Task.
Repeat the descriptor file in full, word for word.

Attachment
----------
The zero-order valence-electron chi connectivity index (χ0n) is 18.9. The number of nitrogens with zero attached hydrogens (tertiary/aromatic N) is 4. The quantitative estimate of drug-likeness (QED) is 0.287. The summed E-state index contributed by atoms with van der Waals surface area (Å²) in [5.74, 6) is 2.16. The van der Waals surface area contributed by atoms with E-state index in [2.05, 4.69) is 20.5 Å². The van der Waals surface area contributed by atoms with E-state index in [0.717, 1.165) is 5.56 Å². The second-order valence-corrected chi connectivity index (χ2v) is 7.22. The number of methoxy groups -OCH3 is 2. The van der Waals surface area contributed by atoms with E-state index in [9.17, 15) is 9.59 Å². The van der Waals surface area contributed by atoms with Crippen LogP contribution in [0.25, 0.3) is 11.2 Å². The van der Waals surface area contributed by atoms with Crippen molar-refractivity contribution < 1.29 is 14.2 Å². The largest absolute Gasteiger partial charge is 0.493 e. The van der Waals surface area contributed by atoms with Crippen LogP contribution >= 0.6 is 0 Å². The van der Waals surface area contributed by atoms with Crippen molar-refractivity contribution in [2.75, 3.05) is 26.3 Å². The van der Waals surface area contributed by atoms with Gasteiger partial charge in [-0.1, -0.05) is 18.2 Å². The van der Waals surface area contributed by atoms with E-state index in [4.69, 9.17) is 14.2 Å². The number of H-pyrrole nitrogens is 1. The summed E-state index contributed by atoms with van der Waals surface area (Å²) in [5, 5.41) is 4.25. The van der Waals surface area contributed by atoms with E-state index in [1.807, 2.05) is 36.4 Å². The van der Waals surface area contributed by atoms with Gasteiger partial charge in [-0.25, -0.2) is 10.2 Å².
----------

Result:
The zero-order valence-electron chi connectivity index (χ0n) is 18.9. The number of nitrogens with zero attached hydrogens (tertiary/aromatic N) is 4. The quantitative estimate of drug-likeness (QED) is 0.287. The summed E-state index contributed by atoms with van der Waals surface area (Å²) in [5.74, 6) is 2.16. The van der Waals surface area contributed by atoms with E-state index in [2.05, 4.69) is 20.5 Å². The van der Waals surface area contributed by atoms with E-state index in [0.717, 1.165) is 5.56 Å². The second-order valence-corrected chi connectivity index (χ2v) is 7.22. The number of methoxy groups -OCH3 is 2. The van der Waals surface area contributed by atoms with E-state index in [9.17, 15) is 9.59 Å². The van der Waals surface area contributed by atoms with Crippen LogP contribution in [0.25, 0.3) is 11.2 Å². The van der Waals surface area contributed by atoms with Crippen molar-refractivity contribution < 1.29 is 14.2 Å². The largest absolute Gasteiger partial charge is 0.493 e. The van der Waals surface area contributed by atoms with Crippen LogP contribution >= 0.6 is 0 Å². The van der Waals surface area contributed by atoms with Crippen molar-refractivity contribution in [2.75, 3.05) is 26.3 Å². The van der Waals surface area contributed by atoms with Gasteiger partial charge in [-0.1, -0.05) is 18.2 Å². The van der Waals surface area contributed by atoms with E-state index in [4.69, 9.17) is 14.2 Å². The number of H-pyrrole nitrogens is 1. The summed E-state index contributed by atoms with van der Waals surface area (Å²) in [5, 5.41) is 4.25. The van der Waals surface area contributed by atoms with E-state index in [1.807, 2.05) is 36.4 Å². The van der Waals surface area contributed by atoms with Gasteiger partial charge in [-0.25, -0.2) is 10.2 Å².